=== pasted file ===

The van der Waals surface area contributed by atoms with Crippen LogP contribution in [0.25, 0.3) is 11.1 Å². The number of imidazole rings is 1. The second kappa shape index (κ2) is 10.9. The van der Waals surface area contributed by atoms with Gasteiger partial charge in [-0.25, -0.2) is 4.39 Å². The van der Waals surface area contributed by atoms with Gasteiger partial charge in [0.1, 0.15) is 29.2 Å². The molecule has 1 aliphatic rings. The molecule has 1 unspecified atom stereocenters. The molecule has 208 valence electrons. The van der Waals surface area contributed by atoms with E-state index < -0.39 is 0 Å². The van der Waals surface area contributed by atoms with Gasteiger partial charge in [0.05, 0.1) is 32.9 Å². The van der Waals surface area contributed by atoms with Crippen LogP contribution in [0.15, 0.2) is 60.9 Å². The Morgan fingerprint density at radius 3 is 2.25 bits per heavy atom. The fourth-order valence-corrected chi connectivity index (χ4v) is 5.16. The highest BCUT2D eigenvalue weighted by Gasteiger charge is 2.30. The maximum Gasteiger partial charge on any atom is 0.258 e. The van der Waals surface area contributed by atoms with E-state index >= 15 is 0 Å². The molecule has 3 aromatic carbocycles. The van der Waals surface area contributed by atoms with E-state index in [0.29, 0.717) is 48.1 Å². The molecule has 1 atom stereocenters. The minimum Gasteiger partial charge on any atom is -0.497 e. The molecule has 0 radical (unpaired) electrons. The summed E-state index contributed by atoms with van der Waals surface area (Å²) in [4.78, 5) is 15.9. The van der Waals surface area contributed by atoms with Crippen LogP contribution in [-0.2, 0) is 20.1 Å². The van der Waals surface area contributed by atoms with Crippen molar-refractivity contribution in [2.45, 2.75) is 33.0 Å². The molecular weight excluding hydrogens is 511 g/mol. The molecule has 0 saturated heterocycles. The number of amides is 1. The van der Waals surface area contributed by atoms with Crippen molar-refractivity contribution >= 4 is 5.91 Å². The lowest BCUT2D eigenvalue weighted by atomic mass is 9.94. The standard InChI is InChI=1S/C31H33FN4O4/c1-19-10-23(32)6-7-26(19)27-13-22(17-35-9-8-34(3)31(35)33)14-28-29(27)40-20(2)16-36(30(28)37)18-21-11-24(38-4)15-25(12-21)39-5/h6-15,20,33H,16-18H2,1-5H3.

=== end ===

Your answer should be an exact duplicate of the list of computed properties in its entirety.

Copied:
The van der Waals surface area contributed by atoms with Crippen LogP contribution in [0.25, 0.3) is 11.1 Å². The number of imidazole rings is 1. The second kappa shape index (κ2) is 10.9. The van der Waals surface area contributed by atoms with Gasteiger partial charge in [-0.25, -0.2) is 4.39 Å². The van der Waals surface area contributed by atoms with Gasteiger partial charge in [0.1, 0.15) is 29.2 Å². The molecule has 1 aliphatic rings. The molecule has 1 unspecified atom stereocenters. The molecule has 208 valence electrons. The van der Waals surface area contributed by atoms with E-state index < -0.39 is 0 Å². The van der Waals surface area contributed by atoms with Gasteiger partial charge in [0.05, 0.1) is 32.9 Å². The van der Waals surface area contributed by atoms with Crippen LogP contribution in [0.15, 0.2) is 60.9 Å². The Morgan fingerprint density at radius 3 is 2.25 bits per heavy atom. The fourth-order valence-corrected chi connectivity index (χ4v) is 5.16. The highest BCUT2D eigenvalue weighted by Gasteiger charge is 2.30. The maximum Gasteiger partial charge on any atom is 0.258 e. The van der Waals surface area contributed by atoms with E-state index >= 15 is 0 Å². The molecule has 3 aromatic carbocycles. The van der Waals surface area contributed by atoms with E-state index in [0.29, 0.717) is 48.1 Å². The molecule has 1 atom stereocenters. The minimum Gasteiger partial charge on any atom is -0.497 e. The molecule has 0 radical (unpaired) electrons. The summed E-state index contributed by atoms with van der Waals surface area (Å²) in [4.78, 5) is 15.9. The van der Waals surface area contributed by atoms with Crippen LogP contribution in [-0.2, 0) is 20.1 Å². The van der Waals surface area contributed by atoms with Crippen molar-refractivity contribution in [2.45, 2.75) is 33.0 Å². The molecular weight excluding hydrogens is 511 g/mol. The molecule has 0 saturated heterocycles. The number of amides is 1. The van der Waals surface area contributed by atoms with Crippen molar-refractivity contribution >= 4 is 5.91 Å². The lowest BCUT2D eigenvalue weighted by atomic mass is 9.94. The standard InChI is InChI=1S/C31H33FN4O4/c1-19-10-23(32)6-7-26(19)27-13-22(17-35-9-8-34(3)31(35)33)14-28-29(27)40-20(2)16-36(30(28)37)18-21-11-24(38-4)15-25(12-21)39-5/h6-15,20,33H,16-18H2,1-5H3.